Creeper – Eternity, In Your Arms

Rocking horse shit. That’s about the only thing as rare as a band nailing aesthetic, mystique, live shows, credibility, a groundswell of genuine interest, a devoted fanbase and SONGS on their debut album. Rocking horse shit. And Creeper’s Eternity, In Your Arms (Roadrunner).

‘Black Rain’ sets a high standard from the off; a Goth Punk British ‘Helena’-meets-Rise Against track that slows down to a stirring, theatrical chorus, introducing the interplay of Hannah Greenwood and Will Gould’s vocals as they spark off each other with a chemistry reminiscent of Paul Heaton and Brianna Corrigan on the early The Beautiful South material. ‘Poison Pens’ is all three-chord battery, with the Creeper Cult barking “Love is Dead!”, ‘Suzanne’ is hammy in the very best way with another huge chorus destined to be the summer call of the youth gone wild, before ‘Hiding With Boys’ proves an absolute pop-punk masterclass.

But, think you’ve got Creeper figured out, and there are golden threads of My Chemical Romance, Meatloaf and pop-Punk woven indelibly and regularly throughout this great album, they throw in ‘Misery’. Reflective, clean, with a world-weary singer-songwriter class summed up by Will Gould musing “When your friends sing ‘Born To Run’, resist, cos baby we were born to drift…”. ‘Down Below’ raises a Gaslight Anthem smile, ‘Room 309’ hurdles, all Bad Religion, before, as Creeper are wont to do, they chop the timing up half-way through and take the song in a different direction. They follow this up with the exquisite ‘Crickets’, a beautiful, quasi-country lament expertly led by Greenwood, ‘Darling’, an Alkaline Trio romp, and ‘Winona Forever’, a cheeky, background-to-shiny-montage-segment-of-a-Hollywood-buddy-romcom rocker, before ‘I Choose To Live’ rounds things off, all piano and exposed vocal, revelling in a love of Meatloaf.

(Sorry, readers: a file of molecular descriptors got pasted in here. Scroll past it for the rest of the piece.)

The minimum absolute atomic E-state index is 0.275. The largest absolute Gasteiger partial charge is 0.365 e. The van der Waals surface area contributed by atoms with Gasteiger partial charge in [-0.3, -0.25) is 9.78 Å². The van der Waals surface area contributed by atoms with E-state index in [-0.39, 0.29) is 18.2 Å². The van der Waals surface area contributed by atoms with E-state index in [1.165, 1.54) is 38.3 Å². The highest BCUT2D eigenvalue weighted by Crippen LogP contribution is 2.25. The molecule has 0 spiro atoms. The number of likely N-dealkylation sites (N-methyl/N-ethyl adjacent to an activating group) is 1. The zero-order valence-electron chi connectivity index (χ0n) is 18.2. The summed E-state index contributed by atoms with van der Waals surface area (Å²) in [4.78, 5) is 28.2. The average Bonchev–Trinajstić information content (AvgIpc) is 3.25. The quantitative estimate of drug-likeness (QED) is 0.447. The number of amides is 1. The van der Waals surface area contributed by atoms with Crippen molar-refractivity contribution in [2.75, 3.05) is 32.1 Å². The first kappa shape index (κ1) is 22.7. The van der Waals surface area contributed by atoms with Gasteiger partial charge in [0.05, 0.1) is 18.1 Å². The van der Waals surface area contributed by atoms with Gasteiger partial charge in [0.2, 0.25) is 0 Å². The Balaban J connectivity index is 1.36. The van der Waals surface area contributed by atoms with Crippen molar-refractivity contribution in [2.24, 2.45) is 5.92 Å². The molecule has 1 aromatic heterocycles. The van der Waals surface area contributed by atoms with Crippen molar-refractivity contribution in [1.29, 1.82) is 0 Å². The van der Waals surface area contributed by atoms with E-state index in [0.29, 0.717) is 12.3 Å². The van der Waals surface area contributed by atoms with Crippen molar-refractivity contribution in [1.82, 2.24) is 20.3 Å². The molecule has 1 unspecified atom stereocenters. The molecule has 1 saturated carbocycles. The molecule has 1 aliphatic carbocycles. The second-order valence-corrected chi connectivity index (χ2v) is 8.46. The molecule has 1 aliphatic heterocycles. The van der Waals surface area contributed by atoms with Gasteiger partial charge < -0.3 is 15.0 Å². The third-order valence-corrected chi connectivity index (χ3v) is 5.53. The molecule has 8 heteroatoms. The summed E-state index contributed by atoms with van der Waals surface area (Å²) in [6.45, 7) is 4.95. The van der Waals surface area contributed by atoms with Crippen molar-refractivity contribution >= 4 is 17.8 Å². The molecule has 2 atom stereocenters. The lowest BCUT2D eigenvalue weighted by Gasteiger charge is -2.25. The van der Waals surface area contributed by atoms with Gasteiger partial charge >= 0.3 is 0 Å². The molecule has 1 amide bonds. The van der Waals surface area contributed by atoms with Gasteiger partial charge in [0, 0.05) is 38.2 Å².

And there you have it; eleven songs that all warrant mention. Eleven songs that roil and swirl, that lift you up, push you, pull you, and place you back on the shore, only to do it all again. Eleven songs that aren’t scared to just be great rock songs. Eleven songs that flirt with elements of the theatrical and an astute aesthetic. Eleven songs that are packed with interesting lyrical quirks that stick and work into wrecking ball vocal hooks, clever song-writing dynamics and huge choruses. Eleven songs that could be singles in their own right.

This level of consistency and quality rarely happens with the very best established bands, let alone on first albums.

E,IYA is not just one of the best British debut Rock albums since earth vs the wildhearts (EastWest), it could prove to be one of the most important, too. It has been too long since British Rock felt relevant, or vital, but in 2017 there are plenty of bands bubbling, waiting in the wings to gush in torrents and be part of a New Wave of British Rock Music explosion. But have no doubts about it, a new generation requires a spearhead band to cut through and lead the way. It needs an album from a new face, an album that will be revered in twenty years’ time and an album of great songs. Creeper should be that band, and Eternity, In Your Arms should be that album.